ISSN 1470-3947 (print) | ISSN 1479-6848 (online)

Endocrine Abstracts (2019) 66 S1.1 | DOI: 10.1530/endoabs.66.S1.1

Long-term outcomes for young women with PCOS

Aled Rees


Cardiff University, Cardiff, UK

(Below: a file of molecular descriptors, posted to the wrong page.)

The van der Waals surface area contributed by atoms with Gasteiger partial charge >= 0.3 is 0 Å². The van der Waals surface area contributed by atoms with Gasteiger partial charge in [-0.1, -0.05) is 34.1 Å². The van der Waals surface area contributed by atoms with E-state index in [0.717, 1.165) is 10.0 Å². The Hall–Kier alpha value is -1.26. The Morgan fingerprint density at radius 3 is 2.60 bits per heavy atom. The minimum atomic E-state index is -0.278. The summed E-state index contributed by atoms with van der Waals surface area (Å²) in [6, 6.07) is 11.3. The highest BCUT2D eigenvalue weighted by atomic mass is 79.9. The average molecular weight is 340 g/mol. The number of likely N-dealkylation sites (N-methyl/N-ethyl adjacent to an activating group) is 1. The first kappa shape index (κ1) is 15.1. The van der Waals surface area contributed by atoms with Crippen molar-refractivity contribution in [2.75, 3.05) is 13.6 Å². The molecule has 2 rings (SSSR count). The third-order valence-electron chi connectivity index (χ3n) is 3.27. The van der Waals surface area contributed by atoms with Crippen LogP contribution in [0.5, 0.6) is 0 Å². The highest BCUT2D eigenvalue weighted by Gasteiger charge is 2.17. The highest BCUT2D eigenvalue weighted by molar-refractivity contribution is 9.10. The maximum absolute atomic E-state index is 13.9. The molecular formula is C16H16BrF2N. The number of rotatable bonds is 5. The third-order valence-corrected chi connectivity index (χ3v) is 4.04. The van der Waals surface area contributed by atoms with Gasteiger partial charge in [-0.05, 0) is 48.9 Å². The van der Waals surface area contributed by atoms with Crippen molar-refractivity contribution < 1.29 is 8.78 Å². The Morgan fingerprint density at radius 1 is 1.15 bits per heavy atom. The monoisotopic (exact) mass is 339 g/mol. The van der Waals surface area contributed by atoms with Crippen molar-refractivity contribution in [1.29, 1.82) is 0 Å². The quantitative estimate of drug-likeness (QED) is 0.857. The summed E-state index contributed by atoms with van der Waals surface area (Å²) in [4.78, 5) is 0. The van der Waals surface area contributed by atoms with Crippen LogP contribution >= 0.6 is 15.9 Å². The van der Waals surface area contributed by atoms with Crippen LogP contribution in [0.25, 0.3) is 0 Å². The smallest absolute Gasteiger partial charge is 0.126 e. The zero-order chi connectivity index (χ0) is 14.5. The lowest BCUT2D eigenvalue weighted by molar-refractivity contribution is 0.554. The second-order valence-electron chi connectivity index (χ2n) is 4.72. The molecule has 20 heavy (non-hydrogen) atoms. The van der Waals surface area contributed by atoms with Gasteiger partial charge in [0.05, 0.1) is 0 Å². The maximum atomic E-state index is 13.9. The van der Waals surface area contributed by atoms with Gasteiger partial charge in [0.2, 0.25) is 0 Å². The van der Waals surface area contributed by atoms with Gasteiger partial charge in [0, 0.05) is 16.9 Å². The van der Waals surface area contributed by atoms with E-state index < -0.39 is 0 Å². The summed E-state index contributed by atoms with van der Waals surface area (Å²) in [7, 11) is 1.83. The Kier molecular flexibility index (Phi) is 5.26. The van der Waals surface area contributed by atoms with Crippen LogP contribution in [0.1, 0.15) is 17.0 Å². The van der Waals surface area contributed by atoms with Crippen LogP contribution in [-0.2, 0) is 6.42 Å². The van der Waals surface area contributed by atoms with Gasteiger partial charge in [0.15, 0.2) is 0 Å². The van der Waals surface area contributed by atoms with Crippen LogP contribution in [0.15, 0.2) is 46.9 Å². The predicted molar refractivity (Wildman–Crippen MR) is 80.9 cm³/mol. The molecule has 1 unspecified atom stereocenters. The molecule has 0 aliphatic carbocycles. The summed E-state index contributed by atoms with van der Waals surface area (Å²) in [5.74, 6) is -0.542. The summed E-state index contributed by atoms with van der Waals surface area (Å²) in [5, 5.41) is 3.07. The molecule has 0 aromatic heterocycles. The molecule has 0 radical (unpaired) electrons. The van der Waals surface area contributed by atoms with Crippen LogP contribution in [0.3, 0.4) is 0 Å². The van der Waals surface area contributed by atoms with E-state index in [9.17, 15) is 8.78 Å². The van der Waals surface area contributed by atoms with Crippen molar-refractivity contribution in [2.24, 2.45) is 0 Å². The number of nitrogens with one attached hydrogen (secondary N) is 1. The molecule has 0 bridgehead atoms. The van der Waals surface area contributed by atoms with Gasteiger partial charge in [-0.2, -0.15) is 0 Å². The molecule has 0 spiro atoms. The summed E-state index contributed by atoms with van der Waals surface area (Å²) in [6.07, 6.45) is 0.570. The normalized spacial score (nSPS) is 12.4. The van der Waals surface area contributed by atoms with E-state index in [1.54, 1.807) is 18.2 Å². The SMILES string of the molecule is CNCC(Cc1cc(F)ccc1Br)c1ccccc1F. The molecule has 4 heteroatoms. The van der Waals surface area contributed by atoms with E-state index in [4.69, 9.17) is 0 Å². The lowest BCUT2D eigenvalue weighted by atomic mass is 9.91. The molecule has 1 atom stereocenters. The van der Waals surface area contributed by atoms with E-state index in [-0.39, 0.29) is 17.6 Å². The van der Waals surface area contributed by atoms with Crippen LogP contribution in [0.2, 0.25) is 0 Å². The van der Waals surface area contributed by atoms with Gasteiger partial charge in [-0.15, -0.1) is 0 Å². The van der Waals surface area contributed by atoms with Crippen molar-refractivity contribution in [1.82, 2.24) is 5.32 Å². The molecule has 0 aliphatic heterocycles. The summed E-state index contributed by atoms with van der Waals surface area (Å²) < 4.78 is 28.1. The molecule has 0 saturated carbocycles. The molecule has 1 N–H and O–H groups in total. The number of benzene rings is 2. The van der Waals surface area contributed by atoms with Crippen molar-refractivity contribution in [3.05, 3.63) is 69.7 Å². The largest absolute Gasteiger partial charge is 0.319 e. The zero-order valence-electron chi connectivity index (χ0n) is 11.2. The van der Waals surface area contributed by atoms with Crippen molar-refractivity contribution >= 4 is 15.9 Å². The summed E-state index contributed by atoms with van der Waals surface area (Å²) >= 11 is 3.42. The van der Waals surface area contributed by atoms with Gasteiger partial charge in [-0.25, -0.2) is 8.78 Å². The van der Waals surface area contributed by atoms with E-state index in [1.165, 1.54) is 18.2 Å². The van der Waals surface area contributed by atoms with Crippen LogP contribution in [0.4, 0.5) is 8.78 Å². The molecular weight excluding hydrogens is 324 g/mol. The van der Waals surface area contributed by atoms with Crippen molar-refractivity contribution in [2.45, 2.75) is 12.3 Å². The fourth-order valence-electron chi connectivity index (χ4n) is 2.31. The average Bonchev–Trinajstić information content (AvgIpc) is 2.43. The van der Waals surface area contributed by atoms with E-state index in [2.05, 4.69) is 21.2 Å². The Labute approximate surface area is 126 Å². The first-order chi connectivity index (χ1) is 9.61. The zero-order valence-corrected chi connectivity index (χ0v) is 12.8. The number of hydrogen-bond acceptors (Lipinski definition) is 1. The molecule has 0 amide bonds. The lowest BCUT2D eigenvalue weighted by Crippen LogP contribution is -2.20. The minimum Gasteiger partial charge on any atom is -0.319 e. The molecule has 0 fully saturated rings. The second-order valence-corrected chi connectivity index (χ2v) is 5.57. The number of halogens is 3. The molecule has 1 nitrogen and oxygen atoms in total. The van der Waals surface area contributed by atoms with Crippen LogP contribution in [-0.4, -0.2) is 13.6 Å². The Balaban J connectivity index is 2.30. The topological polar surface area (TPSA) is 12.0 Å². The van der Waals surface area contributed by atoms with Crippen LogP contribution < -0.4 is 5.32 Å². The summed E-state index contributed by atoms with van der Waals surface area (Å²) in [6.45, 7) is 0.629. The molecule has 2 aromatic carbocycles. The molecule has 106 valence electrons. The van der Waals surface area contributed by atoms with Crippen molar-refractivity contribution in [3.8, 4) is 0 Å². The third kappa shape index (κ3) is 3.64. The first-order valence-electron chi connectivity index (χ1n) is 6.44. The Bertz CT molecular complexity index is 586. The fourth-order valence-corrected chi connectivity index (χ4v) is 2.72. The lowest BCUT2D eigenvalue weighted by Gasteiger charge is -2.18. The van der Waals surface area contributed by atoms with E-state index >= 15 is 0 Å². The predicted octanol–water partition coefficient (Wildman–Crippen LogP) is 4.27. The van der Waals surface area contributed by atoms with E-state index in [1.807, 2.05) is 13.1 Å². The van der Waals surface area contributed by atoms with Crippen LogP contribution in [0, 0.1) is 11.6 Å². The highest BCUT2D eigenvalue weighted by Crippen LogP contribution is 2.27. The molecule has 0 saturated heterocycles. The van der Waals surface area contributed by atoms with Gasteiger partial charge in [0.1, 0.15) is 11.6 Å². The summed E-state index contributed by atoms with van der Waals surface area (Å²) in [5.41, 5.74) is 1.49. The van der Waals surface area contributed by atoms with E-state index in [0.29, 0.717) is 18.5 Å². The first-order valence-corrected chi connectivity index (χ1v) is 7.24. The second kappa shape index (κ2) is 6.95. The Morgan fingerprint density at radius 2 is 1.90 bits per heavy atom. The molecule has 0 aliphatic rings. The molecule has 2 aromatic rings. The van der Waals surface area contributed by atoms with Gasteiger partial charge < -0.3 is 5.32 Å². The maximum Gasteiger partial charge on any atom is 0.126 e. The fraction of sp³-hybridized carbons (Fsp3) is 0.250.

Polycystic Ovary Syndrome (PCOS) is the commonest endocrine disorder in young women, affecting up to 10% of the premenopausal population. In addition to its reproductive sequelae, PCOS is now established as a metabolic disorder, characterised by defects in insulin secretion and action. These disturbances, along with comorbidities such as obesity and dyslipidaemia, may predispose to an increased risk of cardiometabolic disease in later life. Our studies confirm a higher prevalence of surrogate risk measures for cardiovascular disease, including antioxidant capacity, complement concentration and sympathoexcitation, in women with PCOS compared to matched controls. Nevertheless, differences between groups in arterial stiffness, myocardial function and carotid intima media thickness are not apparent after adjustment for obesity. Large-scale epidemiological data confirm an increased long-term risk of type 2 diabetes and fatty liver disease but not of all-cause mortality, cancer and cardiovascular events, albeit that studies were conducted in a young population (with a low event-rate) hence longer-term data are required. These risks extend into pregnancy and include an increased risk of gestational diabetes, pre-eclampsia, prematurity and miscarriage. However, age-standardised fertility ratios are not different compared to unaffected controls, providing some reassurance to patients that fertility may be restored with appropriate treatment. More recently, data show an increased incidence of depression, anxiety, bipolar disorder and eating disorder in women with PCOS, accompanied by alterations in white matter microstructure. Furthermore, linkage analysis also found an increased risk of a recorded diagnosis of autism spectrum disorder and attention-deficit hyperactivity disorder in children born to mothers with PCOS, raising the possibility that increased exposure to androgens in utero might affect neonatal brain development. Treatments to reduce these long-term risks are thus needed urgently. In this regard, data from randomised, placebo-controlled trials of metformin on vascular function show promise, whereas lifestyle trials comparing different exercise modalities are ongoing.

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